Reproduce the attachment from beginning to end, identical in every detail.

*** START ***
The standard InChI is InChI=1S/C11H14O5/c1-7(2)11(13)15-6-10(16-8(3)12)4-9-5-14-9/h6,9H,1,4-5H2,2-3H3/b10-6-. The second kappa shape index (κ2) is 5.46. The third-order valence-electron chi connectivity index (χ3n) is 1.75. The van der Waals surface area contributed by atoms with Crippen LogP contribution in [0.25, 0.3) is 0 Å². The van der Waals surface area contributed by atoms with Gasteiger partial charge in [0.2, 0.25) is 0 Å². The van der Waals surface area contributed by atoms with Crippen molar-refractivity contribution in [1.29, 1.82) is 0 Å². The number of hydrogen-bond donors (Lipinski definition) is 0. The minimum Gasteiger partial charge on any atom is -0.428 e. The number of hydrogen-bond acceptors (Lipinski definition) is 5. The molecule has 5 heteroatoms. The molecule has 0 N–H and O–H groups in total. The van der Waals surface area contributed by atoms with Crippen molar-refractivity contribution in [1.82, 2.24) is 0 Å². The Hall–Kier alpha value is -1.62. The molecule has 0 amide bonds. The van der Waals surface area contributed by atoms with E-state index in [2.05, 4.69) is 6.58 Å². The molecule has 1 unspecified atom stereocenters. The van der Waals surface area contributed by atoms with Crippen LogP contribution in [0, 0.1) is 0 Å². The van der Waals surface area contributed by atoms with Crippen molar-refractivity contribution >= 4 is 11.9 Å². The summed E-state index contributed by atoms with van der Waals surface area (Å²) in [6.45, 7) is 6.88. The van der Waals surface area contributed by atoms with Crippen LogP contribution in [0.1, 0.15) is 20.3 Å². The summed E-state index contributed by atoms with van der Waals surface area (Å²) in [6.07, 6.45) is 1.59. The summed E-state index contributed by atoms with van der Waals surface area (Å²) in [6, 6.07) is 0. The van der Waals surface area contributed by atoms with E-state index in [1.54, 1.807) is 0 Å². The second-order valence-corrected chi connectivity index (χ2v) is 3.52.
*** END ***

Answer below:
The standard InChI is InChI=1S/C11H14O5/c1-7(2)11(13)15-6-10(16-8(3)12)4-9-5-14-9/h6,9H,1,4-5H2,2-3H3/b10-6-. The second kappa shape index (κ2) is 5.46. The third-order valence-electron chi connectivity index (χ3n) is 1.75. The van der Waals surface area contributed by atoms with Crippen LogP contribution in [0.25, 0.3) is 0 Å². The van der Waals surface area contributed by atoms with Gasteiger partial charge in [0.2, 0.25) is 0 Å². The van der Waals surface area contributed by atoms with Crippen molar-refractivity contribution in [1.29, 1.82) is 0 Å². The number of hydrogen-bond donors (Lipinski definition) is 0. The minimum Gasteiger partial charge on any atom is -0.428 e. The number of hydrogen-bond acceptors (Lipinski definition) is 5. The molecule has 5 heteroatoms. The molecule has 0 N–H and O–H groups in total. The van der Waals surface area contributed by atoms with Crippen molar-refractivity contribution in [1.82, 2.24) is 0 Å². The Hall–Kier alpha value is -1.62. The molecule has 0 amide bonds. The van der Waals surface area contributed by atoms with E-state index in [2.05, 4.69) is 6.58 Å². The molecule has 1 unspecified atom stereocenters. The van der Waals surface area contributed by atoms with Crippen LogP contribution in [0, 0.1) is 0 Å². The van der Waals surface area contributed by atoms with Crippen molar-refractivity contribution >= 4 is 11.9 Å². The summed E-state index contributed by atoms with van der Waals surface area (Å²) in [6.45, 7) is 6.88. The van der Waals surface area contributed by atoms with Crippen LogP contribution in [0.1, 0.15) is 20.3 Å². The summed E-state index contributed by atoms with van der Waals surface area (Å²) in [6.07, 6.45) is 1.59. The summed E-state index contributed by atoms with van der Waals surface area (Å²) in [6, 6.07) is 0. The van der Waals surface area contributed by atoms with E-state index in [1.54, 1.807) is 0 Å². The second-order valence-corrected chi connectivity index (χ2v) is 3.52.